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The prospect of technology start-ups in Africa

Professor Tshilidzi Marwala is the Vice-Chancellor and Principal of the University of Johannesburg. He recently penned an opinion article that first appeared in Voices 360 on 18 November 2020.

Recently, I have been reflecting on the viability of creating Africa’s own Silicon Valley. This was mainly inspired by the book I recently read, Africa Business Revolution, by Leke, Chironga and Desvaux. Silicon Valley is a technology hub in the United States which houses some of the world’s blue-chip start-ups such as Facebook and Google. While other emerging markets throughout the globe provide alternatives, I have honed in on our continent. We have not had the head start that parts of Asia have had, for instance. Yet, there is much to boast about here.

From car guards in the bustling suburb of Linden in South Africa accepting micropayments on a mobile phone to drones that deliver blood supplies to remote parts of Rwanda, Africa is undergoing a digital transformation, and there are pockets akin to Silicon Valley that can be uncovered. This is not surprising when you consider that 60% of the entire continent is aged below 25 and is increasingly born-digital, with the number of youths in Africa increasing by 42% by 2030.

The growing access to digital spheres is remarkable given the gaps in infrastructure, including unstable power supplies throughout the continent. Despite this, Africa boasts over a billion mobile connections, an 80% subscription penetration and 500-million smartphones. Approximately 33% of mobile users have a smartphone, and internet subscribers in the region has quadrupled since the start of the decade. It is expected that the working-age population in Africa is expected to grow by 450 million people, or close to 70%, by 2035. The World Bank has warned that without effective policy change, there will only be about 100 million new jobs for this growing cadre of working people.

As Julian Lim, the editor of Startup Foundation, explains it, “Africa presents a unique case. As a continent, it undergoes yearly economic growth and has one of the world’s fastest-growing economies. This factor, coupled with a growing youth population, presents a foundation for rapid economic and social development.” At the same time, the global economy finds itself in a precarious position. Although we see a gradual and apparent recovery, the coronavirus just about brought the global economy to an abrupt halt, and the repercussions have naturally reverberated through emerging economies.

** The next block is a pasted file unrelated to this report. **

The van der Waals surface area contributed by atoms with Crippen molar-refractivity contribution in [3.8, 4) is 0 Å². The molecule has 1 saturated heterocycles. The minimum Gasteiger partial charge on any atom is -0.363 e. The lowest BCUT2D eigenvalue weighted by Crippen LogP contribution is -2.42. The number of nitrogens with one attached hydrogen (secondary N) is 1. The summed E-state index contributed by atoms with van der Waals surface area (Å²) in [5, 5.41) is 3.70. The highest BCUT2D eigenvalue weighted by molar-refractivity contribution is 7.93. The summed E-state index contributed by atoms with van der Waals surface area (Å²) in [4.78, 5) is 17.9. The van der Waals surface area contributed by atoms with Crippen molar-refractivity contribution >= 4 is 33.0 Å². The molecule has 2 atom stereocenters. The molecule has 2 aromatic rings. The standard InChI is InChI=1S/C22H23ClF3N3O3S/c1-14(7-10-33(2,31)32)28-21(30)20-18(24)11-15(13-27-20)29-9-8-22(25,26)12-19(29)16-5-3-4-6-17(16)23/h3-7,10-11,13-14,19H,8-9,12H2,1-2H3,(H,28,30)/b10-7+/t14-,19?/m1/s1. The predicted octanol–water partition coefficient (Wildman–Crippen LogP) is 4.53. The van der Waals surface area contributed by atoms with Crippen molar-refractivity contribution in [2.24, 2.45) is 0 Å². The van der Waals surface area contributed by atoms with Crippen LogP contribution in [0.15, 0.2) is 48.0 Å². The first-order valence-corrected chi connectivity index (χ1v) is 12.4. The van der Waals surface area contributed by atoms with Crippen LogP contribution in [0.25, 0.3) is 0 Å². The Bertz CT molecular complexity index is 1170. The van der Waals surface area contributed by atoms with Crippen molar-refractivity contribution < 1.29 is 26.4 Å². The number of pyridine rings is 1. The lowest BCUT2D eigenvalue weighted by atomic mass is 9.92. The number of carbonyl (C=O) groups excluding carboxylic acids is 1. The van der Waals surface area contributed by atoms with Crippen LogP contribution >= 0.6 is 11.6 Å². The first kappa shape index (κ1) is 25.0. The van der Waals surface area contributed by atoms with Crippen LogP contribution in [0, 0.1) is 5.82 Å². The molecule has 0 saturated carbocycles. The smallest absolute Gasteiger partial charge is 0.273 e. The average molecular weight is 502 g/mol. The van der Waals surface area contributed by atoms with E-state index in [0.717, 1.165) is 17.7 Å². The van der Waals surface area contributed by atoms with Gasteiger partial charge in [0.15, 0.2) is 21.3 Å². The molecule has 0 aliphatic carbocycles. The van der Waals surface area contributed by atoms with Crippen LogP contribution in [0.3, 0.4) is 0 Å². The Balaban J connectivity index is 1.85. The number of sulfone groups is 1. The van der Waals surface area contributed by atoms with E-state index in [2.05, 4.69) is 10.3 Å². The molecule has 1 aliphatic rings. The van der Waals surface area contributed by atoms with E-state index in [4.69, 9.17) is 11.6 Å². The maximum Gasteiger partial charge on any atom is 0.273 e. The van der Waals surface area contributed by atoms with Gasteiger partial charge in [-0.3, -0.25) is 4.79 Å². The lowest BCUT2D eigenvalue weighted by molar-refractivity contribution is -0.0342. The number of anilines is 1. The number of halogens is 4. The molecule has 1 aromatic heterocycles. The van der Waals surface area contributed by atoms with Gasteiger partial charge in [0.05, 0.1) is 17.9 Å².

Here, we find ourselves at a crossroads, much like the poet Robert Frost, who wrote, “Two roads diverged in a yellow wood, and sorry I could not travel both.” One road could be a retreat from the realities of the fourth industrial revolution (4IR), with no prospect of development. The road to be taken is one which affords emerging economies the prospect of leapfrogging in order to be transformational. There is an argument which suggests that development has to be linear and sequential. However, leapfrogging is what emerging economies can do best. In other words, a quick jump in economic development by harnessing technology with consensus achieved by governments, the private sector and citizens can enable development similar to the boom in South East Asian countries which opted to tap into manufacturing.

According to the McKinsey Global Institute Report on the impact of AI on the world economy, automation will incrementally add 16% or around $13 trillion by 2030 to current global economic output – an annual average contribution to productivity growth of about 1.2% throughout the next decade. When we disaggregate this, automation of labour will add up to 11% or around $9 trillion to global GDP by 2030. In contrast, innovations in products and services could increase GDP by about 7% or approximately $6 trillion.

Consider, for example, the fact that steam engine technology in the 1800s improved labour productivity by an estimated 0.3% a year, the impact from robots during the 1990s by approximately 0.4%, and the spread of information technology during the 2000s by about 0.6%.

As AT Kearney managing director Alex Liu noted in an article for the World Economic Forum in Africa in September, Africa’s future is more effectively located in the 4IR. When you consider that the 4IR is usually coupled with fears around mass job losses, this would seem to many, to be more of an omen. But in a 2017 report, the World Economic Forum predicted that these job losses would concurrently lead to new occupations, especially in areas such as data analysis, computer science and engineering – if we are quick enough to adapt to this changing landscape.